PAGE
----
Certainly there is much to show that it was commonly the custom to use instruments of bronze for sacred ceremonies, and especially in connection with rites whose purpose it was to entice or curse a person or, indeed, to drive out diseases.  I shall not comment on that line of Plautus:
“My chinking disease has its remedy-the chink of bronze,”
nor on Vergil’s reference elsewhere to:
“The ringing noise and sounding bronze of the Curetes” [Georgics 4. 15 I]
[ 13] but I shall quote the words of Carminius, a learned man and a most careful scholar, who says in the second Book of his work on Italy: “And so I find both that the Etruscans, in their sacred rites of Tages, were wont formerly to use a plowshare of bronze when they were founding a city, and that among the Sabines the priests used to cut their beards with rawrs of bronze.”  It would be tedious to seek to follow up these words of Carminius with a review of the many passages in which the most ancient of the Greeks habitually made use of the sound of bronze as being particularly efficacious. Let it be enough for the matter in hand to have shown that in introducing a reference to bronze sickles Vergil was following the example of a Greek author.
A note in the translation suggests that “Carminius” might in be a corruption for “Granius”. Macrobius is interesting, because, immediately before this passage, he discusses Sophocles and a similar Greek prohibition.
Finally in the 6th century we have John the Lydian, De Mensibus, i, 31, (tr. Mischa Hooker):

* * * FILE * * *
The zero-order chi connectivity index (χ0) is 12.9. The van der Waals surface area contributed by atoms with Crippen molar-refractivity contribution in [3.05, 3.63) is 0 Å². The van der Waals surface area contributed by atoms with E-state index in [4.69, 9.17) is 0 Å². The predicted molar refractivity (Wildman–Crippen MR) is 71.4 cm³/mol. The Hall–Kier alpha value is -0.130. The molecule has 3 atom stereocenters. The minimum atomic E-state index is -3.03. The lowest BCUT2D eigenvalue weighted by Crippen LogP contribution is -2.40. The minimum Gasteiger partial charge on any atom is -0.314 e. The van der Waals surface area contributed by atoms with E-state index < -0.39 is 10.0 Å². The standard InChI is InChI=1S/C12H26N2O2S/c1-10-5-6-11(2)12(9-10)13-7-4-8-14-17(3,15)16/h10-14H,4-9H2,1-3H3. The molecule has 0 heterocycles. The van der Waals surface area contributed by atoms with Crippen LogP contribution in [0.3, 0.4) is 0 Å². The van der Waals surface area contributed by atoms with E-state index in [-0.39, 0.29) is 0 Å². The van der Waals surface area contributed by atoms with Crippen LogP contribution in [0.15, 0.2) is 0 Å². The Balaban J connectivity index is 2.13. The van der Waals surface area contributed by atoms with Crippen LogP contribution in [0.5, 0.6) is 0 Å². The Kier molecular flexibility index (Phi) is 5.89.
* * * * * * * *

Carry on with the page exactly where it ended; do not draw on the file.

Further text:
35. Under Numa, and before him, the priests of old times would have their hair cut with bronze scissors, but not with iron [scissors]. For iron, according to the Pythagoreans, is dedicated to matter: It too is dark and therefore nearly without form, wrought with much toil and useful for much, but not impassive.
The translator, Mischa Hooker, adds some valuable information in the footnotes:
90. Cf. Servius on Aeneid 1.448, with reference to the flamen Dialis; Macrobius, Saturnalia 5.19.11 (citing Carminius) mentions that Sabine priests had their hair cut with bronze. Iron has been the subject of taboos in various societies including Greek and Roman—see J. G. Frazer, Golden Bough, 3rd ed., 3: 225-36 (“Iron Tabooed”); for Greek religion more specifically, see the evidence collected by T. Wächter, Reinheitsvorschriften im griechischen Kult (Gießen, 1910), pp. 115-18; for Roman religion, note also Warde Fowler, The Religious Experience of the Roman People (London, 1922), pp. 32-35, 191, 214.
91. For iron as “dark” (melas), cf. Hesiod, Works and Days 151; “wrought with much toil” (polykmêtos) is a Homeric epithet for iron (e.g., Iliad 6.48). Proclus, while commenting on Hesiod’s “iron race,” explores the symbolism of iron as indicating earthliness, intractability, lack of rationality, and subjection to passions (Commentary on Plato’s Republic, 2: 77 Kroll). … further useful discussion of Greek religious restrictions on metals and rings appears in C. Le Roy, “Un règlement religieux au Létôon de Xanthos,” Revue Archéologique n.s. 2 (1986), pp. 286-9.
None of our three sources seem actually to know why there is a prohibition on the use of anything but bronze to cut hair. It is a defensible hypothesis that this was copied from the Greeks; or, equally possibly, that it arises spontaneously in these early prehistoric mediterranean populations, in reaction to the advent of iron. It would be possible to speculate endlessly.